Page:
The second thing you can complain about is that his actions create a hostile and unproductive work environment. If he tells you to shut the f**k up, he probably says similar things to others—or does something else designed to make coworkers feel uncomfortable or put down. Almost all workplaces have wording in their employee manuals that refer to treating coworkers with respect. Even if it isn’t in writing, almost all businesses would sanction an employee who created such conflict.

You could also complain about the failure of your supervisor to stop the negative behavior of the lead hand—and in fact, to witness it, but minimize it to you. Most organizations include conflict resolution and building a positive workplace environment as part of the job description of a supervisor.

If you are the only person to whom the lead hand is rude and if he has ever mentioned your gender in connection with his rudeness, you could assert that you feel you are being harassed because of your gender. The one example you gave doesn’t necessarily indicate a gender issue, but that is why I think you will benefit from discussing this situation with someone to whom you can provide many more details. It would be important to have a good picture of the totality of his behavior in regards to you and to other women in the workplace.

If you decide to make a complaint, prepare a written timeline of your interactions with the lead hand, starting with the former shift which you left to get away from him. Cite specific words and phrases when possible and your responses, as well as the responses of others. If you can guesstimate how many times you have observed him acting intoxicated, that would be helpful—or how many times you have smelled alcohol on his breath.

If others have talked to you about the lead hand’s intoxication, list them as someone who could support your statements. Especially emphasize the times the lead hand’s behavior (sober or intoxicated) has shut down communication or made work less effective.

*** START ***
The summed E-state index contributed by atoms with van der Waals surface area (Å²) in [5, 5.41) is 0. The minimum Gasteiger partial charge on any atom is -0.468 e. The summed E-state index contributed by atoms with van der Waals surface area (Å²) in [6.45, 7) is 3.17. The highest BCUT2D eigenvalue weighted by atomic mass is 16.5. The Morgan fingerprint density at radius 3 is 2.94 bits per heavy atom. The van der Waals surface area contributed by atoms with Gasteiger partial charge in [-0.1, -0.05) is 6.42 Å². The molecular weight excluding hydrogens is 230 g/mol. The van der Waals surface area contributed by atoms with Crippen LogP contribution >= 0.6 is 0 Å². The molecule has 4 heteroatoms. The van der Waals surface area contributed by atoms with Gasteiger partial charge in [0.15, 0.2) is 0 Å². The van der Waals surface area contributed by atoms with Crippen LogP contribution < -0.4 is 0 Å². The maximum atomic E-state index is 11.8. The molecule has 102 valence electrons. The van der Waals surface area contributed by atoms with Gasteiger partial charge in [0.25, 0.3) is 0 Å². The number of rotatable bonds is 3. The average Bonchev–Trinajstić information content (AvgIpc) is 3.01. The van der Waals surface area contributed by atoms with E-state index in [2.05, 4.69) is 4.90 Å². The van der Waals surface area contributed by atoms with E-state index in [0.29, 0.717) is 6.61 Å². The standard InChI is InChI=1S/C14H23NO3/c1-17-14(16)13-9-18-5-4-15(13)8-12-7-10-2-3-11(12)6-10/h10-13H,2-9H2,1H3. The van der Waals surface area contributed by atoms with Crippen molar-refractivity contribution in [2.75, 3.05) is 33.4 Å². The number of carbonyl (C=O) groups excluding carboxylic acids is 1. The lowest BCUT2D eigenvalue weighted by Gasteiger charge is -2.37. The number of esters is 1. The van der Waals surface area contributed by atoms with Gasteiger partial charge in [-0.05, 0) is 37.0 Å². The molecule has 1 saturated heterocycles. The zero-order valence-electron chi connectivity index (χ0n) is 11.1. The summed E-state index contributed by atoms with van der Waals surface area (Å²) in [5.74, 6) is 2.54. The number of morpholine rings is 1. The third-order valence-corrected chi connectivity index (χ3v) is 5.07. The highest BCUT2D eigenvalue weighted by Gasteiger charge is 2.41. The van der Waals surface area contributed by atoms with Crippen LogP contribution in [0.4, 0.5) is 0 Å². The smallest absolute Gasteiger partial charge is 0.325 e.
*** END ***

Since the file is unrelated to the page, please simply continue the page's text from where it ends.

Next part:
As part of your complaint, request the changes that would help you feel better about work. The most likely is that you no longer have to work with the supervisor and lead hand. You may want to request a change in shift (again) or some other change. It sounds to me as though they should fire the lead hand and demote your supervisor, but that is up to the company to decide. Your goal is to be treated with respect and courtesy and to feel comfortable about doing your job, whatever that takes on the part of the company.

If you can show, through evaluation comments, statistics or some other way, that you have been a dependable and effective employee, include that in your letter of complaint, Emphasize that you would like to keep working there, but you can’t do so if you must continue to work with the lead hand and the supervisor who has supported him.

You said your supervisor has told you that he thinks you lack confidence and are insecure. He may be saying that because in many workplaces, especially those with mostly men, rough conversations are the norm. Sometimes otherwise insulting comments are part of friendly bantering. If the comments are part of a serious conflict, others view that the subject is justified in responding with something equally or more insulting.

Everyone knows the potential for negative responses to profane, rude sounding remarks. Nevertheless, many people equate confidence with not being offended by such comments or, if offended, by responding in the same terms. Your supervisor may feel that way—in addition to not wanting to say anything negative to his friend.

I certainly wouldn’t suggest that you confront the lead hand verbally, because there is no way to know how an intoxicated (or sober and hateful) person might respond. However, if you have ever talked to the lead hand about his comments or questioned why he was treating you in a bad way, be sure to include that in your complaint, to show he was aware of the affects of his comments and that you were not taking them as a joke or as a sign of camaraderie.